Judging from the editorial "Fitness Through Fidgeting" {Sept. 11}, which had some fun with an article I wrote for The Wall Street Journal about the health risks of modern office chairs, I assume that someone at The Post believes I may have touched off the latest neurotic exercise craze: squirming for health.

While this is intriguing speculation, I don't think it will happen anytime soon. For despite all the hoopla about physical fitness in recent years, according to a recent article in the government's "Public Health Reports," the facts are as follows:

"At this time . . . best estimates indicate that 41 percent to 51 percent of adults are sedentary while only one-third of all adults participate in exercise on a weekly basis. Just 15 percent are believed to expend an energy equivalent (1,500 calories per week) of known epidemiologic significance. Of those already regularly engaged in either group or solitary exercise, about 50 percent will discontinue activity at some time in the coming year. Moreover, less than 10 percent of sedentary adults are likely to begin a program of regular exercise within a year."

At least The Post got one thing right: my Wall Street Journal article about chairs was really about exercise, or more precisely, the lack of exercise endemic to modern office work. My basic point was that no chaircan cure this problem because sitting is the problem -- too much sitting leads to overweight, coronary heart disease, bone and muscle degeneration and mental and physical fatigue.

But is there no better solution to office inactivity than to squirm in an uncomfortable chair? At the center for Office Health and Productivity in Silver Spring, we have found that it is not necessary to be seated in a chair at all in order to perform most types of office work; in fact, it is possible to exercise while you are working.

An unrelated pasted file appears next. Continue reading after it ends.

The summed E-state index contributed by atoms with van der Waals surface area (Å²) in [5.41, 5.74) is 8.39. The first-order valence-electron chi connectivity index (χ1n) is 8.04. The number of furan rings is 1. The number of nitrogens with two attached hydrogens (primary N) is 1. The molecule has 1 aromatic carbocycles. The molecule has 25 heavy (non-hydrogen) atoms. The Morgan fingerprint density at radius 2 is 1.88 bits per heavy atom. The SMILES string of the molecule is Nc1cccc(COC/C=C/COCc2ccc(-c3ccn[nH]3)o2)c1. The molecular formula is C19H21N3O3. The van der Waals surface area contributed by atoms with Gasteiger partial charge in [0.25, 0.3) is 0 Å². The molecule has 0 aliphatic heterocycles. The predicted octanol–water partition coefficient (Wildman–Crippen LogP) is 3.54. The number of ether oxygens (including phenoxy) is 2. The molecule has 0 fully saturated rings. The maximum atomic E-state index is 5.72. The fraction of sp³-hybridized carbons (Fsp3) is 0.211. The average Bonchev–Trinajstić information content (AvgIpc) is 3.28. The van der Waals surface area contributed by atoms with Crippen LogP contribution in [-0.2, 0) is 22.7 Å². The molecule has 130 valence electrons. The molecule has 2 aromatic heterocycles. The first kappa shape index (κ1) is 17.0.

In a study recently conducted with five word processors who walked on a specially modified electric treadmill, we demonstrated that they were able to walk and work simultaneously with no reduction in typing speed and accuracy, but with a considerable reduction in stress and back and buttocks pain.

Given their rapid adjustment to the new routine, it seems likely that after six months, these or similar production-level office workers could comfortably use an ''active office system'' for about half of their normal working day, and thereby burn the 1,500 calories per week required for multiple health benefits, including weight control.

I don't think there is much cause for alarm over The Post's fear that we may be on the verge of a ''fitness through fidgeting'' epidemic or, regrettably, any other type of mass infection of the exercising bug. I do believe that we should take very seriously an earlier editorial {Dec. 13, 1986} concerning the ''Sedentary Revolution,'' which is threatening to turn us into a nation of remote-control-punching glued-to-the-chair physical wrecks. With meaningful adult exercise participation in our country at a pitiful 15 percent level, we have got to be willing to try some extraordi?ary new approaches to fitness if our national health is not to be seriously impaired. Exercising while you work may well be an important step in the right direction.

Nathan Edelson

The writer is director of the Center for Office Health and Productivity Enhancement in Silver Spring.